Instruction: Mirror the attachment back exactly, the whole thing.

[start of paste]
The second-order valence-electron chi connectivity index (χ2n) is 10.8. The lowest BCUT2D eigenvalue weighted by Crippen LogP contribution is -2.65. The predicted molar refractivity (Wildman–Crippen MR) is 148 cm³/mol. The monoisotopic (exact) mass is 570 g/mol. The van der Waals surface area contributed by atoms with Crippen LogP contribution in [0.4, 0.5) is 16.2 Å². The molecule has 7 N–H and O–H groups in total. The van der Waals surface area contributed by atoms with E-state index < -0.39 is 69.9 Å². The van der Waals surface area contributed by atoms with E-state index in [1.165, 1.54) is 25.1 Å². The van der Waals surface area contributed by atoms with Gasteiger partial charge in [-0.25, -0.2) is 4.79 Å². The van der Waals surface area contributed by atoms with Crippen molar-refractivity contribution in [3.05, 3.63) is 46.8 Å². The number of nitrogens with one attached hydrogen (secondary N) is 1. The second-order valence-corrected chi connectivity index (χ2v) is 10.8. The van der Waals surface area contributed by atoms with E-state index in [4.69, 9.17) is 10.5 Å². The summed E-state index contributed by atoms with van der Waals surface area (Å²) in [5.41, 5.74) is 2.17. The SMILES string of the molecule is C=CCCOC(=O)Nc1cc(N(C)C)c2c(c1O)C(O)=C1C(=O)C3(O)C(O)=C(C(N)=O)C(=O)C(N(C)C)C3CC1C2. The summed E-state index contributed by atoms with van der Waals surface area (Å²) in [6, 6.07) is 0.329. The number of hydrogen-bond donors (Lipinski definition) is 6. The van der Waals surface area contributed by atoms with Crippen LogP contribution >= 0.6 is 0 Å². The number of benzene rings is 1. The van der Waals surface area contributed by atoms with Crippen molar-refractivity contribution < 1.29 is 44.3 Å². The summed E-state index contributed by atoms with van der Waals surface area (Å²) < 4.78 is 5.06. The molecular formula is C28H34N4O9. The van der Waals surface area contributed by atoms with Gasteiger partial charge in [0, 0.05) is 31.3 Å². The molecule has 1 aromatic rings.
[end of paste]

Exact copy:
The second-order valence-electron chi connectivity index (χ2n) is 10.8. The lowest BCUT2D eigenvalue weighted by Crippen LogP contribution is -2.65. The predicted molar refractivity (Wildman–Crippen MR) is 148 cm³/mol. The monoisotopic (exact) mass is 570 g/mol. The van der Waals surface area contributed by atoms with Crippen LogP contribution in [0.4, 0.5) is 16.2 Å². The molecule has 7 N–H and O–H groups in total. The van der Waals surface area contributed by atoms with E-state index < -0.39 is 69.9 Å². The van der Waals surface area contributed by atoms with E-state index in [1.165, 1.54) is 25.1 Å². The van der Waals surface area contributed by atoms with Gasteiger partial charge in [-0.25, -0.2) is 4.79 Å². The van der Waals surface area contributed by atoms with Crippen molar-refractivity contribution in [3.05, 3.63) is 46.8 Å². The number of nitrogens with one attached hydrogen (secondary N) is 1. The second-order valence-corrected chi connectivity index (χ2v) is 10.8. The van der Waals surface area contributed by atoms with E-state index in [4.69, 9.17) is 10.5 Å². The summed E-state index contributed by atoms with van der Waals surface area (Å²) in [5.41, 5.74) is 2.17. The SMILES string of the molecule is C=CCCOC(=O)Nc1cc(N(C)C)c2c(c1O)C(O)=C1C(=O)C3(O)C(O)=C(C(N)=O)C(=O)C(N(C)C)C3CC1C2. The summed E-state index contributed by atoms with van der Waals surface area (Å²) in [6, 6.07) is 0.329. The number of hydrogen-bond donors (Lipinski definition) is 6. The van der Waals surface area contributed by atoms with Crippen LogP contribution >= 0.6 is 0 Å². The number of benzene rings is 1. The van der Waals surface area contributed by atoms with Crippen molar-refractivity contribution < 1.29 is 44.3 Å². The summed E-state index contributed by atoms with van der Waals surface area (Å²) < 4.78 is 5.06. The molecular formula is C28H34N4O9. The van der Waals surface area contributed by atoms with Gasteiger partial charge in [0, 0.05) is 31.3 Å². The molecule has 1 aromatic rings.